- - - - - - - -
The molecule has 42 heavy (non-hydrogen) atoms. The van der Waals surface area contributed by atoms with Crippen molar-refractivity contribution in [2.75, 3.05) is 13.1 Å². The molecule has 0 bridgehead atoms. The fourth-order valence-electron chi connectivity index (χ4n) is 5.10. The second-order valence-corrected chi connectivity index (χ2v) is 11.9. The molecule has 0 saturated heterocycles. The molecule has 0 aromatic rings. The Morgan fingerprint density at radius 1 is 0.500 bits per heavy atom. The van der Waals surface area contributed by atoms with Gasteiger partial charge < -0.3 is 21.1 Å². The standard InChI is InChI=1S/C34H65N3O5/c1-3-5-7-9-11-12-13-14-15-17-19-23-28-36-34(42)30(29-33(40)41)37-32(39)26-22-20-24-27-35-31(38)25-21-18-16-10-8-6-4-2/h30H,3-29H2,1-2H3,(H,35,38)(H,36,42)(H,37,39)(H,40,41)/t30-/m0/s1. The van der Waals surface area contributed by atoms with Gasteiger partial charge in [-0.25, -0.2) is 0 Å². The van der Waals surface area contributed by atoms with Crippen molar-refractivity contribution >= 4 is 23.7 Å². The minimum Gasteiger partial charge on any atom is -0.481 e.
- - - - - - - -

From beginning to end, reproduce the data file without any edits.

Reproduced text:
The molecule has 42 heavy (non-hydrogen) atoms. The van der Waals surface area contributed by atoms with Crippen molar-refractivity contribution in [2.75, 3.05) is 13.1 Å². The molecule has 0 bridgehead atoms. The fourth-order valence-electron chi connectivity index (χ4n) is 5.10. The second-order valence-corrected chi connectivity index (χ2v) is 11.9. The molecule has 0 saturated heterocycles. The molecule has 0 aromatic rings. The Morgan fingerprint density at radius 1 is 0.500 bits per heavy atom. The van der Waals surface area contributed by atoms with Gasteiger partial charge < -0.3 is 21.1 Å². The standard InChI is InChI=1S/C34H65N3O5/c1-3-5-7-9-11-12-13-14-15-17-19-23-28-36-34(42)30(29-33(40)41)37-32(39)26-22-20-24-27-35-31(38)25-21-18-16-10-8-6-4-2/h30H,3-29H2,1-2H3,(H,35,38)(H,36,42)(H,37,39)(H,40,41)/t30-/m0/s1. The van der Waals surface area contributed by atoms with Gasteiger partial charge in [-0.25, -0.2) is 0 Å². The van der Waals surface area contributed by atoms with Crippen molar-refractivity contribution >= 4 is 23.7 Å². The minimum Gasteiger partial charge on any atom is -0.481 e.